Summer of Love

It was Chicago 1968 (though it could have been anywhere then). Thousands descended upon the host city of the Democratic National Convention to “express” their “concerns” over the war in Vietnam and the nation’s political direction, in general. It turned into a hellacious five days. More than 20,000 police, National Guardsmembers, and U.S. Army soldiers assembled by the city clashed with the 87,000 or so who came under the proud labels of YIPPIE (Youth International Party) and MOBE (National Mobilization Committee to End the War in Vietnam).

Flash forward to 2008: The political convention war protester crowd is gasping for air, making minor stands at national party gatherings in Denver and Minneapolis-St. Paul. They have received scant coverage by a media as fickle as the consumers of news they work to attract. The “news” is the 40th anniversary of the now-epic — and violent — assembly witnessed, experienced, in 1968. Then-Chicago Mayor Richard J. Daley’s force numbered three to four times those gathered to protest in Denver.

Estimates place the number of war protesters in the mile-high city at well under 10,000. Those actually protesting operations in Iraq and Afghanistan and not rallying for other causes is anyone’s guess. (C’mon, you know ‘em “Free Tibet” vilification of the world bank, U.S. oil dependence, and of course the hot PETA pick to name a few.)

The march on Democratic National Convention organized by various groups including the Iraq Veterans Against the War, drew 3,000 vets and other detractors, according to Denver officials. The group, whose members included those wearing Army Greens and Marine Corps dress blues, despite a lack of permits for their protest was allowed to move forward as planned. Law enforcement officials played escort and rerouted traffic to smooth the way. Following a brief, but peaceful, stand-off at the convention site, the group delivered its message demanding the immediate withdrawal of U.S. forces from Iraq and other overseas conflicts to an aide for Democratic presidential nominee, Barack Obama.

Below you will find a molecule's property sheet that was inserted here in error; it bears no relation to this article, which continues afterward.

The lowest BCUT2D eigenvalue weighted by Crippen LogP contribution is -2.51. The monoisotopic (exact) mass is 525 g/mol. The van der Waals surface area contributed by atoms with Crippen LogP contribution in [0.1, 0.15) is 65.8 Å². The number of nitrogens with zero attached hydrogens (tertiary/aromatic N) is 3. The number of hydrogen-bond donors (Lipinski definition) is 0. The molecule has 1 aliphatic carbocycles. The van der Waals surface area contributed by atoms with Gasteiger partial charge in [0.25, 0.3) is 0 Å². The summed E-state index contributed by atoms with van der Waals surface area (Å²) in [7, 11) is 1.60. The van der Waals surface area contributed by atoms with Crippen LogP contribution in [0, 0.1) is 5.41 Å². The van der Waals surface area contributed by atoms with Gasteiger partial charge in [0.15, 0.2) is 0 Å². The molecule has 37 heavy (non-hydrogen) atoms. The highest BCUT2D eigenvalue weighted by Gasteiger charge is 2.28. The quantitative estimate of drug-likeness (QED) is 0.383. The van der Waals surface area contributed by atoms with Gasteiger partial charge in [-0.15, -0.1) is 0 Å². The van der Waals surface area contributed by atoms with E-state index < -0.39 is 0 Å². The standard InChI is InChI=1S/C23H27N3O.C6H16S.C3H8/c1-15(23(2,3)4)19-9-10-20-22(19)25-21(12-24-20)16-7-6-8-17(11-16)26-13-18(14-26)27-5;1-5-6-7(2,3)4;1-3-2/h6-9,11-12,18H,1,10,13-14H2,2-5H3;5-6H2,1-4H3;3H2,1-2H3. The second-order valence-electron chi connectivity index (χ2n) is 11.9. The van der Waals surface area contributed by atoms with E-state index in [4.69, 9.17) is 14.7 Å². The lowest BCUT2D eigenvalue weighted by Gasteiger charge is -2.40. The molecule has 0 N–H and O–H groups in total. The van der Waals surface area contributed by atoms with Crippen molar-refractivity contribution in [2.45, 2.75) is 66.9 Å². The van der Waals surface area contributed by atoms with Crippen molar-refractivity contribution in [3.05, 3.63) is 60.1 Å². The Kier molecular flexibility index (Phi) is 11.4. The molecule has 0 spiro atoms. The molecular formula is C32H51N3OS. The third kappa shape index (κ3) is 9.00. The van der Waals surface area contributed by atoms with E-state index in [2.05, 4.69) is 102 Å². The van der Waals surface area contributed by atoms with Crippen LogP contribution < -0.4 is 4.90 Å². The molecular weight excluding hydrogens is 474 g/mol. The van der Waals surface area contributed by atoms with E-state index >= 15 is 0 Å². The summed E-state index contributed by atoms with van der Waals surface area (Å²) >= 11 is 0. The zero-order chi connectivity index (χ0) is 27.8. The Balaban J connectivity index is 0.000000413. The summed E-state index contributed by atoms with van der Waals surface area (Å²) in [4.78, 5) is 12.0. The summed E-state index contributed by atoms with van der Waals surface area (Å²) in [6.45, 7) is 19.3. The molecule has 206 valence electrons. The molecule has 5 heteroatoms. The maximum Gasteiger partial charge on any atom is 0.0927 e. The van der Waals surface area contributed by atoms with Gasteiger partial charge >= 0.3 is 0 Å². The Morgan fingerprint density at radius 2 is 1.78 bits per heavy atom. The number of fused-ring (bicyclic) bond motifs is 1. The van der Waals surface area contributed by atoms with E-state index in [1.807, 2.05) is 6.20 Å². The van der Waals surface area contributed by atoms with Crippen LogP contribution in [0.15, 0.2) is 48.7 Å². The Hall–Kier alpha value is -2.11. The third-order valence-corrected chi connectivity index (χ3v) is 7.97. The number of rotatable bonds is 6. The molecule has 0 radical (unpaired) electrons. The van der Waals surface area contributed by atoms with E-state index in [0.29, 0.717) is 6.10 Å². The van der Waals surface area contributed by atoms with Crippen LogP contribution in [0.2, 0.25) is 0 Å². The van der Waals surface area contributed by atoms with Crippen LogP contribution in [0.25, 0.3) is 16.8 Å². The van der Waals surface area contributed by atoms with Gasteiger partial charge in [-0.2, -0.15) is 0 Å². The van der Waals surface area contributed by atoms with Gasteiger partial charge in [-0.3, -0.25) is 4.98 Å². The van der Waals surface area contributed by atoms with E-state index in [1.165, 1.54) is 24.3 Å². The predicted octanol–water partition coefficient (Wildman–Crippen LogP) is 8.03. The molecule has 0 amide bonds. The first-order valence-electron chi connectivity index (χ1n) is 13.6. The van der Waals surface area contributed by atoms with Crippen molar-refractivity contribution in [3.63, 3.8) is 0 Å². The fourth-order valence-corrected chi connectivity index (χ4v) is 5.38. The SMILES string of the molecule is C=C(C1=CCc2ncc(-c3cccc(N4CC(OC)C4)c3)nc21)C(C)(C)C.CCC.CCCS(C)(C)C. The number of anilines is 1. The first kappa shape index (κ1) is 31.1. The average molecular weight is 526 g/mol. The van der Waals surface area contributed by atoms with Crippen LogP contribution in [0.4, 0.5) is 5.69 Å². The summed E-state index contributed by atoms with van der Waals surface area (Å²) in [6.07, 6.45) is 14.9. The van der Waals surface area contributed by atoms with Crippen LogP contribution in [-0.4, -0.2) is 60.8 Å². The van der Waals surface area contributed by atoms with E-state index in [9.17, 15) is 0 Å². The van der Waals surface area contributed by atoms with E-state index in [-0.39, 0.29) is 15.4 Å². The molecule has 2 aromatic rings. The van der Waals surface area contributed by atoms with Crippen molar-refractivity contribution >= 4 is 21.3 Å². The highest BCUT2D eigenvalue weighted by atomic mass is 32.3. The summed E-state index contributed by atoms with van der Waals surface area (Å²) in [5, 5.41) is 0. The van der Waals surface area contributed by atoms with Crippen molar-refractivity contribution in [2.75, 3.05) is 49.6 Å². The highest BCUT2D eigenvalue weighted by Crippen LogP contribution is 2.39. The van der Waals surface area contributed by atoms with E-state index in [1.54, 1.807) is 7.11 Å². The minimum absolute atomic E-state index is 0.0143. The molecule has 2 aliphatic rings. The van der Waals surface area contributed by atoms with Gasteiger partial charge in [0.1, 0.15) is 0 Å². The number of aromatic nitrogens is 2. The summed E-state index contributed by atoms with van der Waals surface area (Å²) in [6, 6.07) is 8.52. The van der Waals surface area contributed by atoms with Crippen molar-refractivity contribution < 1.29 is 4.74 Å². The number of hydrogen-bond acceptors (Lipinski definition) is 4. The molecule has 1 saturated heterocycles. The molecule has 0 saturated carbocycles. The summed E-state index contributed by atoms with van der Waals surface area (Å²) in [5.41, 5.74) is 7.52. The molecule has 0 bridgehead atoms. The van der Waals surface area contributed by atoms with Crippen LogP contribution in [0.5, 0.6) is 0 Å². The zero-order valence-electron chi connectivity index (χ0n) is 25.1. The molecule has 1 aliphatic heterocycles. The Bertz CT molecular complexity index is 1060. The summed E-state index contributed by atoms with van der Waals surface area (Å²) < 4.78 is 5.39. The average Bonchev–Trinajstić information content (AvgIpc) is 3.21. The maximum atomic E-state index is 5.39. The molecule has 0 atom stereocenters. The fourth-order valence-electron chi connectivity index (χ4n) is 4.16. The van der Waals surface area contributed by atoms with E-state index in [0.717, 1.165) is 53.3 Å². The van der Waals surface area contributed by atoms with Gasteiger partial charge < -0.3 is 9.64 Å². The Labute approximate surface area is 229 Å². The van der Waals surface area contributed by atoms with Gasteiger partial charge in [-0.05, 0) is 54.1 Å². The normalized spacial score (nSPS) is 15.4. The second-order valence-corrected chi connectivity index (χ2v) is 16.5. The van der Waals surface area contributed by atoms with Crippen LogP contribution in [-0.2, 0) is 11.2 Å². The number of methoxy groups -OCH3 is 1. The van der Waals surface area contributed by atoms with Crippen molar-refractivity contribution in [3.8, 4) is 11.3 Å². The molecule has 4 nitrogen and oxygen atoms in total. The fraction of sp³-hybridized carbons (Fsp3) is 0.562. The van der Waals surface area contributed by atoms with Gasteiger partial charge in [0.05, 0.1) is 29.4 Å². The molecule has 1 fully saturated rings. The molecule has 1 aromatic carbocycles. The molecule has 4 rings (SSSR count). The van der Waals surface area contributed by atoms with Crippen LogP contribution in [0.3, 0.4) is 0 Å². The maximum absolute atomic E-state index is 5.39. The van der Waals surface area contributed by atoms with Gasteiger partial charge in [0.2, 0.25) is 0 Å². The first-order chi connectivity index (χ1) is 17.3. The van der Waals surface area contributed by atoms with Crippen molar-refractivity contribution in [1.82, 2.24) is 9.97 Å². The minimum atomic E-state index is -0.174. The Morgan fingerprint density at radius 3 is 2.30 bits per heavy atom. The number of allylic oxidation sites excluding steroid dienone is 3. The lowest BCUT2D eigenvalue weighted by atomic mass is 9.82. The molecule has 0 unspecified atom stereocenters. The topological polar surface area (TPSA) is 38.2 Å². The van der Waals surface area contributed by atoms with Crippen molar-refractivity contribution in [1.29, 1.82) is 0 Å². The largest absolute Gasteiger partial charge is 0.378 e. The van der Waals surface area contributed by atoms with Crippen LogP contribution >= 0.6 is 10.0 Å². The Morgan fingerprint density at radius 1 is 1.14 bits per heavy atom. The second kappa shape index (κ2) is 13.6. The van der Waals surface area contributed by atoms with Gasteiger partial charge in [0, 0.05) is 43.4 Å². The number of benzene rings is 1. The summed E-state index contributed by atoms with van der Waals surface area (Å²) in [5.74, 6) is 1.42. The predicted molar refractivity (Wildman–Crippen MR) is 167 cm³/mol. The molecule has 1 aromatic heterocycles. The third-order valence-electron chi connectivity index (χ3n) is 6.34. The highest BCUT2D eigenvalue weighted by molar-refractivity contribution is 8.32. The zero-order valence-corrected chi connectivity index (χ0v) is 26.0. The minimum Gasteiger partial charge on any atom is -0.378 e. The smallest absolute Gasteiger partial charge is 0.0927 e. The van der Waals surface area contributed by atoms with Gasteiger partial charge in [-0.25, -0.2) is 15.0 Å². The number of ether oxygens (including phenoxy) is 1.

St. Paul protesters failed to follow Denver’s lead (big surprise). They also chose not defer to the plight of Gulf Coast residents as Hurricane Gustav made his way ashore in a region whose future remained in question. (Flashback three years almost to the day of another storm — Hurricane Katrina.) Police seemed to be on hand in larger numbers than Denver (Is there crime in Minnesota?), and their riot gear came in handy as things took a tumultuous turn.

Events of 1968 were fueled by tremendous racial turmoil and political unrest: Civil rights leader Martin Luther King Jr. had been assassinated April 4, 1968, and Democratic presidential candidate Robert M. Kennedy was gunned down June 5 of that year.

The beginning of the end of Generation Protest might have been the first Me Generation two decades ago. The latest nails in the coffin might be the iPod, the iPhone, and a Prada bag or two. (Prosperity! Thy name art Apple!) Regardless, violence at “peace” rallies is nothing short of Kafkaesque. Impassioned Americans (and a bunch of also-rans), looking for camaraderie, a cause and a sense of belonging, are willing to wage war … against war.

So, what exactly are they protesting?

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